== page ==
BRASILIA (Reuters) - Brazil’s central bank is set to slow the pace of interest rate cuts on Wednesday, taking its benchmark rate just above an all-time low as the economy finally starts to emerge from recession.
All but one of 54 economists polled by Reuters last week expected the bank, following its two-day monetary policy meeting, to cut its Selic rate by 75 basis points to 7.50 percent after four consecutive 100-basis-point cuts.
The announcement will be made at 1820 local time (2020 GMT).
The pace of reductions, along with what some expect to be a hawkish post-meeting statement, should signal the imminent end of an aggressive easing cycle that has brought the Selic rate down from 14.25 percent just a year ago.
“We expect the statement to indicate in a strong way that the rate-cutting cycle is set to end before year-end,” wrote Cristiano Oliveira, chief economist at Banco Fibra.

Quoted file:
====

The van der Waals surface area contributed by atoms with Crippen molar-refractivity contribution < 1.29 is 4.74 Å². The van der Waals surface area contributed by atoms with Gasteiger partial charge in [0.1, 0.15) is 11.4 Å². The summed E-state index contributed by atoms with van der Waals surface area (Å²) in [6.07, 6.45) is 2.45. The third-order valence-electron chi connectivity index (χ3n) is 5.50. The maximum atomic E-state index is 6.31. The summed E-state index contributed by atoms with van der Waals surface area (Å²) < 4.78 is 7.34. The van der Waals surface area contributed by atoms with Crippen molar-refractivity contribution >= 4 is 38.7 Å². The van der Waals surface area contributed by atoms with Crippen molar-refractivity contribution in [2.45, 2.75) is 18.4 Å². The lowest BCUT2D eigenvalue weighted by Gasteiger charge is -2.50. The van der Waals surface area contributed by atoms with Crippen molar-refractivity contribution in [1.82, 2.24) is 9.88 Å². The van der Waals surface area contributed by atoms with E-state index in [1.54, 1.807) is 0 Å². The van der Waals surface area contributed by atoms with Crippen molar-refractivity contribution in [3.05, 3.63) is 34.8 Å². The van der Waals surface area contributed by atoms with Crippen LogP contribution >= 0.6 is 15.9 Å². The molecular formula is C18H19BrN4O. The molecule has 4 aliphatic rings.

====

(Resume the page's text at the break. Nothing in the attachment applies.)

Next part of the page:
Most economists expect a final 50-basis-point cut in December to 7.00 percent, below a record low of 7.25 percent, although a sizeable minority think rates could go as low as 6.50 percent in coming months.
Brazil’s economy has resumed growth this year after two years of deep recession in 2015 and 2016 that left a huge idle capacity. Inflation has plunged from double-digits to less than 3 percent, far below the official target of 4.5 percent.
The large output gap has left plenty of room for the economy to grow without fanning price rises. The growth rate may surpass 2 percent next year. However, economists such as Santander’s Rodolfo Margato do not expect the economy to face rising inflation pressures until late 2019 even as interest rates remain at stimulative levels, he wrote in a report.
Reporting by Silvio Cascione; Editing by Chizu Nomiyama